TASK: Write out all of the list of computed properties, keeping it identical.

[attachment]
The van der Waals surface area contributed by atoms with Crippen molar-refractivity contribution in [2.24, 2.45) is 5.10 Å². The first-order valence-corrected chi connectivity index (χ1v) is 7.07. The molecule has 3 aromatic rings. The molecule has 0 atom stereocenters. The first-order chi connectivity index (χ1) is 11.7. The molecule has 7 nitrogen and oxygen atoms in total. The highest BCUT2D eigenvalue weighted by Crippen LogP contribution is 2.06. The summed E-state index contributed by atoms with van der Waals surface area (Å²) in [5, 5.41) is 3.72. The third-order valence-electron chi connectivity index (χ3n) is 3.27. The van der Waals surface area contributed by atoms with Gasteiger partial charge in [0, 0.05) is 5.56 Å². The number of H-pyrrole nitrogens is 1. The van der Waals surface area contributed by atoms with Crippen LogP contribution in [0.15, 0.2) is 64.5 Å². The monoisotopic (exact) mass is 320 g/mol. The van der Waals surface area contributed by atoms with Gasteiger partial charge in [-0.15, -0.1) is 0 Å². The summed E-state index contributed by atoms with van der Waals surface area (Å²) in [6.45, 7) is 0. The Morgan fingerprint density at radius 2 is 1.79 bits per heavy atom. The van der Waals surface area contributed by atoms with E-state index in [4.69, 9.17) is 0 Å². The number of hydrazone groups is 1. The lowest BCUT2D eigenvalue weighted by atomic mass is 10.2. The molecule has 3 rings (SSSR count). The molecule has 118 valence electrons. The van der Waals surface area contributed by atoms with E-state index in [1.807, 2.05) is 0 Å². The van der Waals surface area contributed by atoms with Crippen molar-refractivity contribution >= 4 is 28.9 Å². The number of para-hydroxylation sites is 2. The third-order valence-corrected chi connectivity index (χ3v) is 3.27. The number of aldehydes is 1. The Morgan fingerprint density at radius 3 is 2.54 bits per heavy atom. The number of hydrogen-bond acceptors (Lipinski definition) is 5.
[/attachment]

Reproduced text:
The van der Waals surface area contributed by atoms with Crippen molar-refractivity contribution in [2.24, 2.45) is 5.10 Å². The first-order valence-corrected chi connectivity index (χ1v) is 7.07. The molecule has 3 aromatic rings. The molecule has 0 atom stereocenters. The first-order chi connectivity index (χ1) is 11.7. The molecule has 7 nitrogen and oxygen atoms in total. The highest BCUT2D eigenvalue weighted by Crippen LogP contribution is 2.06. The summed E-state index contributed by atoms with van der Waals surface area (Å²) in [5, 5.41) is 3.72. The third-order valence-electron chi connectivity index (χ3n) is 3.27. The van der Waals surface area contributed by atoms with Gasteiger partial charge in [0, 0.05) is 5.56 Å². The number of H-pyrrole nitrogens is 1. The van der Waals surface area contributed by atoms with Crippen LogP contribution in [0.15, 0.2) is 64.5 Å². The monoisotopic (exact) mass is 320 g/mol. The van der Waals surface area contributed by atoms with Gasteiger partial charge in [-0.15, -0.1) is 0 Å². The summed E-state index contributed by atoms with van der Waals surface area (Å²) in [6.45, 7) is 0. The Morgan fingerprint density at radius 2 is 1.79 bits per heavy atom. The van der Waals surface area contributed by atoms with E-state index in [4.69, 9.17) is 0 Å². The number of hydrazone groups is 1. The lowest BCUT2D eigenvalue weighted by atomic mass is 10.2. The molecule has 3 rings (SSSR count). The molecule has 118 valence electrons. The van der Waals surface area contributed by atoms with E-state index in [1.807, 2.05) is 0 Å². The van der Waals surface area contributed by atoms with Crippen molar-refractivity contribution >= 4 is 28.9 Å². The number of para-hydroxylation sites is 2. The third-order valence-corrected chi connectivity index (χ3v) is 3.27. The number of aldehydes is 1. The Morgan fingerprint density at radius 3 is 2.54 bits per heavy atom. The number of hydrogen-bond acceptors (Lipinski definition) is 5.